|Additional Properties||Defines additional properties that may be required beyond those defined in javax.naming.Context. These may be site-specific
or JMS Provider specific properties. Use the green plus button to add a row, whose initial values are
The values of the Connection Options section are optional unless your JMS Provider requires authentication information such as a user name and password.
The following table describes the Connection Options properties, which are all string values.
|Client ID||Causes the operator to call
|Subscriber Name||Causes a durable subscription to be made and used with the specified subscriber name. This setting is valid only when used in conjunction with destinations that are Topics.|
|Username||The username to use when connecting to the JMS server.|
|Password||The password to use when connecting to the JMS server.|
|Acknowledge Mode||The mode used to acknowledge JMS messages. Defaults to AUTO_ACKNOWLEDGE. You can also select DUPS_OK_ACKNOWLEDGE, and for TIBCO EMS only, NO_ACKNOWLEDGE.|
|Connection Builder Class||The fully-qualified name of a class that implements the com.streambase.sb.adapter.common.jms.common. ConnectionBuilderInterface, responsible for creating and initializing JMS Connection objects. If this parameter is not specified, the operator's default implementation is used.|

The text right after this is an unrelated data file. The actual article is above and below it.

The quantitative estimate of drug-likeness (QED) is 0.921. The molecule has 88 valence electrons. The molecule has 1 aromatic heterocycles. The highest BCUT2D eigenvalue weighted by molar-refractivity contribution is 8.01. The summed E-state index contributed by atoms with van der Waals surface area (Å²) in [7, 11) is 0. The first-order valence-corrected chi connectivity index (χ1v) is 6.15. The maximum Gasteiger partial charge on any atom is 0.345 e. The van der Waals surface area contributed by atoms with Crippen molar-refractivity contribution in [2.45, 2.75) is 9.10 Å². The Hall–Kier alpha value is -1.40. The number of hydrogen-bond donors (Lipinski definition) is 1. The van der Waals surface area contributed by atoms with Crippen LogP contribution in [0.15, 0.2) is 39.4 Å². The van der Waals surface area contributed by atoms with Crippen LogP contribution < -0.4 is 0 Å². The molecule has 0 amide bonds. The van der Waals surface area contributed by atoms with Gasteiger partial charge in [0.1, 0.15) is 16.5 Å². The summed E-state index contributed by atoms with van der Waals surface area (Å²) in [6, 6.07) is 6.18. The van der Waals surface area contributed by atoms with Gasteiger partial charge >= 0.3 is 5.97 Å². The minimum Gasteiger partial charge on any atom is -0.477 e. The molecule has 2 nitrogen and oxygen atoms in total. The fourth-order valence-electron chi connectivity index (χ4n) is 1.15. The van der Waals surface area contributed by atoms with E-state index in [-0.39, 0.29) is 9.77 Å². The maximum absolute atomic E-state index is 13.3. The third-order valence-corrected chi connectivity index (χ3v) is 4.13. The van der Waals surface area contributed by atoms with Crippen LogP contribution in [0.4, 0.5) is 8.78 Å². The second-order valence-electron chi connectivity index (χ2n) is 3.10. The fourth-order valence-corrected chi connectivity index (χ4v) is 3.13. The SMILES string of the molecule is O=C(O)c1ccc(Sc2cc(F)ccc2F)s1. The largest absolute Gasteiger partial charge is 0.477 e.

|Custom Settings||An arbitrary string passed verbatim to the implementer of the CustomConnectionBuilder interface.|
A destination is a queue or a topic on a particular server.
Select a destination name in the Server and Destinations control, which puts the JMS Configuration Editor into its destination editing mode.
Use the Destination Overview section to specify a name for the selected destination, and its Destination Type, either Topic or Queue.
Use the Custom Converter Settings field to enter an arbitrary string that is to be passed verbatim to the message converter specified in the Consumer Options or Producer Options section. Remember that the string you specify here will be stored in an XML element in the